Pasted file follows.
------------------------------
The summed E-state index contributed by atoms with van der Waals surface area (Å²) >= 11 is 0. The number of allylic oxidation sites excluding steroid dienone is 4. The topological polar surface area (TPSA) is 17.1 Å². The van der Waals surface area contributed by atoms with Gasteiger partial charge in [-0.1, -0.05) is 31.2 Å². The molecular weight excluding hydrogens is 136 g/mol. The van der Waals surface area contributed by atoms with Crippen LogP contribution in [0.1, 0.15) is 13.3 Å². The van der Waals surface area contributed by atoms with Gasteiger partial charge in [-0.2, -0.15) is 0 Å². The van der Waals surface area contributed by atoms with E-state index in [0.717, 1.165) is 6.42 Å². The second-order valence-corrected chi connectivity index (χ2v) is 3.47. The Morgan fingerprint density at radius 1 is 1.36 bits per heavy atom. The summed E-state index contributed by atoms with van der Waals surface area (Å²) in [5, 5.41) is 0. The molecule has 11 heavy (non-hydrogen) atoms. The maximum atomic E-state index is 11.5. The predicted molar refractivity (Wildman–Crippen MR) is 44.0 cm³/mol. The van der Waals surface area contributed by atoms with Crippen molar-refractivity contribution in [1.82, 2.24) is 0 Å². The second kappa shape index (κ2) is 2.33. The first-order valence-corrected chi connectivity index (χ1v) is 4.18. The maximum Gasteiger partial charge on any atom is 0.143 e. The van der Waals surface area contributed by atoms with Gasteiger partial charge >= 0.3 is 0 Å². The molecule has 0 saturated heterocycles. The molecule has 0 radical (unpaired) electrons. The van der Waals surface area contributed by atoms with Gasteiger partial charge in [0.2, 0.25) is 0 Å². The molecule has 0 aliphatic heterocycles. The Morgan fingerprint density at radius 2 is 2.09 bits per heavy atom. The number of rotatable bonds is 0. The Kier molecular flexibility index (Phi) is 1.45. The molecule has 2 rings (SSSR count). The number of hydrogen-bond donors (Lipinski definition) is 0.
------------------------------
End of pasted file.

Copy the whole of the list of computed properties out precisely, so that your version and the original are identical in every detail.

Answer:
The summed E-state index contributed by atoms with van der Waals surface area (Å²) >= 11 is 0. The number of allylic oxidation sites excluding steroid dienone is 4. The topological polar surface area (TPSA) is 17.1 Å². The van der Waals surface area contributed by atoms with Gasteiger partial charge in [-0.1, -0.05) is 31.2 Å². The molecular weight excluding hydrogens is 136 g/mol. The van der Waals surface area contributed by atoms with Crippen LogP contribution in [0.1, 0.15) is 13.3 Å². The van der Waals surface area contributed by atoms with Gasteiger partial charge in [-0.2, -0.15) is 0 Å². The van der Waals surface area contributed by atoms with E-state index in [0.717, 1.165) is 6.42 Å². The second-order valence-corrected chi connectivity index (χ2v) is 3.47. The Morgan fingerprint density at radius 1 is 1.36 bits per heavy atom. The summed E-state index contributed by atoms with van der Waals surface area (Å²) in [5, 5.41) is 0. The molecule has 11 heavy (non-hydrogen) atoms. The maximum atomic E-state index is 11.5. The predicted molar refractivity (Wildman–Crippen MR) is 44.0 cm³/mol. The van der Waals surface area contributed by atoms with Crippen molar-refractivity contribution in [1.82, 2.24) is 0 Å². The second kappa shape index (κ2) is 2.33. The first-order valence-corrected chi connectivity index (χ1v) is 4.18. The maximum Gasteiger partial charge on any atom is 0.143 e. The van der Waals surface area contributed by atoms with Gasteiger partial charge >= 0.3 is 0 Å². The molecule has 0 saturated heterocycles. The molecule has 0 radical (unpaired) electrons. The van der Waals surface area contributed by atoms with Gasteiger partial charge in [0.2, 0.25) is 0 Å². The molecule has 0 aliphatic heterocycles. The Morgan fingerprint density at radius 2 is 2.09 bits per heavy atom. The number of rotatable bonds is 0. The Kier molecular flexibility index (Phi) is 1.45. The molecule has 2 rings (SSSR count). The number of hydrogen-bond donors (Lipinski definition) is 0.